Easy! I would never have dreamed that I’d be writing and publishing novels. It was one of those pie-in-the-sky dreams I worked hard for, but never really expected it would happen. And when it did? It was more thrilling, more challenging, and more heartbreaking than I ever imagined. It’s one thing to write novels in the privacy of your home, quite another to hand it over to others who will slice and dice the text, pick out a cover for it, and send it out into the world where it will be subject to the slings and arrows of public opinion. For the most part folks have been very kind to my books, but I sweat bullets over each one. I never thought about the realities that happen on the other side of getting that first book contract.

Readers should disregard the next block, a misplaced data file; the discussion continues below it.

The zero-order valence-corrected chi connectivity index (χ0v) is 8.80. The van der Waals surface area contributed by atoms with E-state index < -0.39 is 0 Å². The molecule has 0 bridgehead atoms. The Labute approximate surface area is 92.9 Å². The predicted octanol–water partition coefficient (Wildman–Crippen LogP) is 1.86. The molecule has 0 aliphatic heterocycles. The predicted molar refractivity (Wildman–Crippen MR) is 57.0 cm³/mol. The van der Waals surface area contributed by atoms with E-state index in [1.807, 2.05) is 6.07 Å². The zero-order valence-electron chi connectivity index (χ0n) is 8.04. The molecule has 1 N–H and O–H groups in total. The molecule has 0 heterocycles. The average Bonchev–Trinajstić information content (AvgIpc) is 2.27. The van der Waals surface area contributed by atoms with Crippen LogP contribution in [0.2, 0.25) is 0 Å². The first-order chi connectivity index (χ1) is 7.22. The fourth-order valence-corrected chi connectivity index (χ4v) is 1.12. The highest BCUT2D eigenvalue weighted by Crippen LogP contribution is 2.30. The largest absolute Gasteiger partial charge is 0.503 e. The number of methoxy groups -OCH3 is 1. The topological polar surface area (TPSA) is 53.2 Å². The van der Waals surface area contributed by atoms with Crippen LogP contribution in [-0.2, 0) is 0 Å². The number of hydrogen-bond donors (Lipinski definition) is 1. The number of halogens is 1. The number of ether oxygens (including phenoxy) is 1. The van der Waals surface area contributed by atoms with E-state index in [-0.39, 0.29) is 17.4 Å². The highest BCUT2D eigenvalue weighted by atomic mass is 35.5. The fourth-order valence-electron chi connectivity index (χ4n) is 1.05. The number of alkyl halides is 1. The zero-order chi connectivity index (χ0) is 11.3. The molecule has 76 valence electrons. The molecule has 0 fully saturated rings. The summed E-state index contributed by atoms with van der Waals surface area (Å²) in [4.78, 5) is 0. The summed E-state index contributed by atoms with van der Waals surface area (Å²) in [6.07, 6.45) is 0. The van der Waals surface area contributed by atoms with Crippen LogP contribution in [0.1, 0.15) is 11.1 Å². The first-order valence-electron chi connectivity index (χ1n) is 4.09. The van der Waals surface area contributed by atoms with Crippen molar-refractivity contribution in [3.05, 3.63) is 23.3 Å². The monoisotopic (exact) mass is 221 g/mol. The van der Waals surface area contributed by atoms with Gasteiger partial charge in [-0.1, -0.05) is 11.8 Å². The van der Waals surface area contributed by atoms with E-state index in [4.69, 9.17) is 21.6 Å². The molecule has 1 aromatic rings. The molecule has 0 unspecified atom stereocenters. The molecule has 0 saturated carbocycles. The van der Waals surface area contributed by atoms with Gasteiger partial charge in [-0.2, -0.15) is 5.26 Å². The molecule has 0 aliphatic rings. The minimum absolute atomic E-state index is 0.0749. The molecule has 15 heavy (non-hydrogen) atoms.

2. What is one thing that you would go back and do differently if you could?
I wish I’d been more of a risk-taker when I was younger. I was always very cautious and worked hard, trying to save money for a rainy day, buckle down to get an education, become gainfully employed, etc.